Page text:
Food Culture: Beyond Flour and Olive Oil

Food Culture: Beyond Flour and Olive Oil

Inspired on a Sunday by Carol Amendola D'Anca's enlightening LinkedIn post,  beautifully outlined how a rich food culture is passed down through generations in Italy. In Italy, young children are introduced to the kitchen at an early age. They actively participate in food preparation, taking pride in their contributions to family meals.They develop a deep connection to the colors, textures, and tastes of “real food” from an early age, consuming smaller portions of what their parents eat. There’s no reliance on a heavily marketed “kids’ menu,” encouraging a relationship with food and its origins.

This profound insight resonates deeply with our vision for Sun Baker. We believe that understanding our culture through food forms the bedrock for robust identity and character development in the younger generation. This philosophy echoes in the upbringing of my children and nephews—no fast food, no kid menus. Growing up with my mother, they’ve developed a distaste for processed foods. This ethos propels my vision for Sun Baker, a handmade pastry shop introducing a modern twist to a long-lost Eastern recipe in Singapore.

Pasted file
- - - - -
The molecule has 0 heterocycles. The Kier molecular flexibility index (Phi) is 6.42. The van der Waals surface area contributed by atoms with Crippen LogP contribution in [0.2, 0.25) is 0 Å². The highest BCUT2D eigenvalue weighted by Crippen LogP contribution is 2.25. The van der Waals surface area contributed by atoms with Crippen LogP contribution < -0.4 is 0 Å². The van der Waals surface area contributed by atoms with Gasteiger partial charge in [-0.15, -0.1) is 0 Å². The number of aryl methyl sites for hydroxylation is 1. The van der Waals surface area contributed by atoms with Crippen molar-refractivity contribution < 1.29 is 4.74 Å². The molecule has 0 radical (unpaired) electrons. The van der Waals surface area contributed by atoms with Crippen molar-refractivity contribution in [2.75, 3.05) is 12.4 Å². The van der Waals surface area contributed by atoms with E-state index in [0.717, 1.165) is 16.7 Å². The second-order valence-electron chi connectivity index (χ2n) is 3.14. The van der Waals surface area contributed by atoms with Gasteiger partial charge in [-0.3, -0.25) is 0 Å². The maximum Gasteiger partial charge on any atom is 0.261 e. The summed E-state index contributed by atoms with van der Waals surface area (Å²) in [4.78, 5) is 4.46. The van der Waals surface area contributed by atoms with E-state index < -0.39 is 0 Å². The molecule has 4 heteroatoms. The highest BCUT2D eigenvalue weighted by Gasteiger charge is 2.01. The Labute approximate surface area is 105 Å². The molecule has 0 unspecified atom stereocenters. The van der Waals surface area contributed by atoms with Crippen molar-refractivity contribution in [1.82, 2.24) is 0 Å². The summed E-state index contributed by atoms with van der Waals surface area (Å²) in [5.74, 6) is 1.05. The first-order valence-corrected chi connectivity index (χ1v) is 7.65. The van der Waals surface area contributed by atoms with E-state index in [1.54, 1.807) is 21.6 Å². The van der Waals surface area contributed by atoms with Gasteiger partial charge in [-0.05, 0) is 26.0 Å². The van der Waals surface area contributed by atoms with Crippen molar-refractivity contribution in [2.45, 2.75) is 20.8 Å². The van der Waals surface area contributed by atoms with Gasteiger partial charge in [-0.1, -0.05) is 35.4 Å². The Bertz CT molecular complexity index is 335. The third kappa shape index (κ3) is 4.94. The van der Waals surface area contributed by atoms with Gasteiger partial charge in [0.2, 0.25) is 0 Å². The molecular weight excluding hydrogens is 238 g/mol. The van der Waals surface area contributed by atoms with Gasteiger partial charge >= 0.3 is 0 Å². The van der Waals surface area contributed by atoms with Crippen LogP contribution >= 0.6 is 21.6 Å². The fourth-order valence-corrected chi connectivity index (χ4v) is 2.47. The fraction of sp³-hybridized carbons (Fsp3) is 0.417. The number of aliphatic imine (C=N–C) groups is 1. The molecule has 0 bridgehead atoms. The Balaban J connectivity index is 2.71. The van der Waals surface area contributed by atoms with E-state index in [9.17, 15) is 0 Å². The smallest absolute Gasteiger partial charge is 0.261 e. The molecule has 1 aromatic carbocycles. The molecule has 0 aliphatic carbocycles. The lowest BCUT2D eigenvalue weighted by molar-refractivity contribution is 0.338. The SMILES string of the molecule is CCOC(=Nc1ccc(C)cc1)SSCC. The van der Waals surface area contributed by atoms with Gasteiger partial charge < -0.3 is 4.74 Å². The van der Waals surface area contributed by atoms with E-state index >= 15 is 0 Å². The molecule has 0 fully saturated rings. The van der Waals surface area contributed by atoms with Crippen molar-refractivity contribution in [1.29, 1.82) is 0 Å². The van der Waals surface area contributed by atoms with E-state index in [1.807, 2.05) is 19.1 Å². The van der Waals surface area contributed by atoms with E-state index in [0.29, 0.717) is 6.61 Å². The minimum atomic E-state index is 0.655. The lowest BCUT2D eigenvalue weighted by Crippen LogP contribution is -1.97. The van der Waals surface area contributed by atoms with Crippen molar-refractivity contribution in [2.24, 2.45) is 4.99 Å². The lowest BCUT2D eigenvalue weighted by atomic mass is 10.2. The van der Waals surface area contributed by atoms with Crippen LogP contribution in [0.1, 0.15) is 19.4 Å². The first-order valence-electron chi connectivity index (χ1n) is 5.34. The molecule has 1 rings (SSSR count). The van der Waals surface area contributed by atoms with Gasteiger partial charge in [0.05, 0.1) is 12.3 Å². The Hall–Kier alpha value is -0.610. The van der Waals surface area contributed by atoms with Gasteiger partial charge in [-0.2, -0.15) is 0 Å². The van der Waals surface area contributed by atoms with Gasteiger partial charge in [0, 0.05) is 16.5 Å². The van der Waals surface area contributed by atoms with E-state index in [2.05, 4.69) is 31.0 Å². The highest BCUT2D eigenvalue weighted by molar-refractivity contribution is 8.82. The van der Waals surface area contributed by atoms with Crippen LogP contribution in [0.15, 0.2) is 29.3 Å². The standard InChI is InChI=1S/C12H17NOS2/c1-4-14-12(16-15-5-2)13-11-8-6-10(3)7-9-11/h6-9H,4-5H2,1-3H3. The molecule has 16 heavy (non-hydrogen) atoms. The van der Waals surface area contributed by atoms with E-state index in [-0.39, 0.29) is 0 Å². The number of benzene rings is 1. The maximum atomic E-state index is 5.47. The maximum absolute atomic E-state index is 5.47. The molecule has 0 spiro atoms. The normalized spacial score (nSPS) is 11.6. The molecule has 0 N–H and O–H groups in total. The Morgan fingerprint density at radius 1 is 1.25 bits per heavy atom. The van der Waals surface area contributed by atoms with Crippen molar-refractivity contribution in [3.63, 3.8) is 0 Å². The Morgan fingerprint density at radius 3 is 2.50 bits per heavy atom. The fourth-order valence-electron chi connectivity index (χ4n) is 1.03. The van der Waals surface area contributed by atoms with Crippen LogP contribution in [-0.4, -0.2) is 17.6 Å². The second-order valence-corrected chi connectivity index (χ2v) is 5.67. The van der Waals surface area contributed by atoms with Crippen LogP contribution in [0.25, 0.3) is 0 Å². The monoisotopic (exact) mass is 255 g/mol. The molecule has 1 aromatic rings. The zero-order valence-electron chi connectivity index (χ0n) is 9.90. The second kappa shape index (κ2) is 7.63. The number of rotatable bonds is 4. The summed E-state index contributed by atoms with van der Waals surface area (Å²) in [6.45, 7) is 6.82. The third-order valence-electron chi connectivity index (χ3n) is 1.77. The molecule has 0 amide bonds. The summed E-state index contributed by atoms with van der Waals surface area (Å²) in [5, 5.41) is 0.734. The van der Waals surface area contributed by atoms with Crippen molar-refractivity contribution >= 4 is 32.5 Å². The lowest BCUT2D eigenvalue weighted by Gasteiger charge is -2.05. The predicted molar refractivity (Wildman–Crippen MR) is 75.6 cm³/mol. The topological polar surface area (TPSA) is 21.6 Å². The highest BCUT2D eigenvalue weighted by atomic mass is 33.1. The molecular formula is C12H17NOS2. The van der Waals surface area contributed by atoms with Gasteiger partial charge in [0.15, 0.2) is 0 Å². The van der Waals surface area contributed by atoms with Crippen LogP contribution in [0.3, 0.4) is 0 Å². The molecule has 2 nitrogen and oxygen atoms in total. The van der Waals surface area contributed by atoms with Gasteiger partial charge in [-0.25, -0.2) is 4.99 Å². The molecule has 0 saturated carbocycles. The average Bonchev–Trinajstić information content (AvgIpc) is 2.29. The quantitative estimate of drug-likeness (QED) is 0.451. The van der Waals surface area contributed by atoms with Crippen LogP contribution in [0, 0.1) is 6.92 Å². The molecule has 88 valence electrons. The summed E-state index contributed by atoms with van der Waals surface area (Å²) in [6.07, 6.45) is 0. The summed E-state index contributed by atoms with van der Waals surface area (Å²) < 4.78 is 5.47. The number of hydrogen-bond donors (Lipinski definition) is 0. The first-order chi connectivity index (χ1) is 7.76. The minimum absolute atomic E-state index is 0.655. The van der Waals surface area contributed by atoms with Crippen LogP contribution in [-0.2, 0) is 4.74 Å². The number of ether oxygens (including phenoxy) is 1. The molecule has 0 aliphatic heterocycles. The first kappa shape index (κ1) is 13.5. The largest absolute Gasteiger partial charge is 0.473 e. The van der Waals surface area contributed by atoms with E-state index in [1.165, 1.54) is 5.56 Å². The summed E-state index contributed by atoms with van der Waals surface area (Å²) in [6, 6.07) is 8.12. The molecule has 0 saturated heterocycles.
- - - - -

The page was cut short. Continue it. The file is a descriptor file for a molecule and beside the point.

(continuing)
The term “Bing” (饼)  is a challenge for Google’s translation, often rendering it as “cake.” Hence, the Chinese term 太阳饼 (Tai Yang Bing) is translated to “Suncake.” However, the essence of “BING” (饼)  lies in its main ingredients—flour and oil—a form of dough-based food.

So, what exactly is “BING” 饼, and what is its origin?

  • Bing (饼) is a wheat flour-based Chinese food with a flattened or disk-like shape. Its ingredients include wheat flour, water, and sometimes oil or other flavorings.
  • Cooking methods for “Bing” 饼 vary, encompassing pan-frying, griddling, or baking.

Beyond its culinary aspects, the Chinese pictorial word  symbolizes a connection between “Food” and “Combine” signifying two people standing side by side, leaning against each other through food. This visual metaphor beautifully encapsulates the vision of SunFika, where “Fika,” a Swedish term for a coffee break, represents a shared moment of connection and enjoyment.

Back to blog

Leave a comment

Please note, comments need to be approved before they are published.